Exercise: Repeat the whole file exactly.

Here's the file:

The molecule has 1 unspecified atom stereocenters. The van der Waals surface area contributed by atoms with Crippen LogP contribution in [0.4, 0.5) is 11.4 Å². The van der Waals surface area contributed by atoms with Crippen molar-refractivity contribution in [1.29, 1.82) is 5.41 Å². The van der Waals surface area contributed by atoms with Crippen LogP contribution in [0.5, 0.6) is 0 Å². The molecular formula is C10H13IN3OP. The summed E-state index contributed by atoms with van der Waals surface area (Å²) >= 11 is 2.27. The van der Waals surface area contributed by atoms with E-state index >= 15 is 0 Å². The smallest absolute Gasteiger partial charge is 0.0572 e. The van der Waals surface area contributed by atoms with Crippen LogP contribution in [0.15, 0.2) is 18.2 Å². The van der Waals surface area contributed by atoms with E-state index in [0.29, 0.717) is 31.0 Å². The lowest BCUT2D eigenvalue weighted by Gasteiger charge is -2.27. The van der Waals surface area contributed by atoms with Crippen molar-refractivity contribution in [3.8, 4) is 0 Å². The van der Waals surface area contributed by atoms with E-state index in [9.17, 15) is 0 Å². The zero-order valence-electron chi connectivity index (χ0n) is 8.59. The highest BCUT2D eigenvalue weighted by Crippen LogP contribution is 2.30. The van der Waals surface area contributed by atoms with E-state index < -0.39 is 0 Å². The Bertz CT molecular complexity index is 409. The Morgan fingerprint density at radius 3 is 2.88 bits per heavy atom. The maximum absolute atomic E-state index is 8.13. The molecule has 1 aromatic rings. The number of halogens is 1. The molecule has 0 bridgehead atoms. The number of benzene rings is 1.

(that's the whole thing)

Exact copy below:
The molecule has 1 unspecified atom stereocenters. The van der Waals surface area contributed by atoms with Crippen LogP contribution in [0.4, 0.5) is 11.4 Å². The van der Waals surface area contributed by atoms with Crippen molar-refractivity contribution in [1.29, 1.82) is 5.41 Å². The van der Waals surface area contributed by atoms with Crippen LogP contribution in [0.5, 0.6) is 0 Å². The molecular formula is C10H13IN3OP. The summed E-state index contributed by atoms with van der Waals surface area (Å²) >= 11 is 2.27. The van der Waals surface area contributed by atoms with E-state index >= 15 is 0 Å². The smallest absolute Gasteiger partial charge is 0.0572 e. The van der Waals surface area contributed by atoms with Crippen LogP contribution in [0.15, 0.2) is 18.2 Å². The van der Waals surface area contributed by atoms with E-state index in [0.29, 0.717) is 31.0 Å². The lowest BCUT2D eigenvalue weighted by Gasteiger charge is -2.27. The van der Waals surface area contributed by atoms with Crippen molar-refractivity contribution in [3.8, 4) is 0 Å². The van der Waals surface area contributed by atoms with E-state index in [9.17, 15) is 0 Å². The zero-order valence-electron chi connectivity index (χ0n) is 8.59. The highest BCUT2D eigenvalue weighted by Crippen LogP contribution is 2.30. The van der Waals surface area contributed by atoms with E-state index < -0.39 is 0 Å². The Bertz CT molecular complexity index is 409. The Morgan fingerprint density at radius 3 is 2.88 bits per heavy atom. The maximum absolute atomic E-state index is 8.13. The molecule has 1 aromatic rings. The number of halogens is 1. The molecule has 0 bridgehead atoms. The number of benzene rings is 1.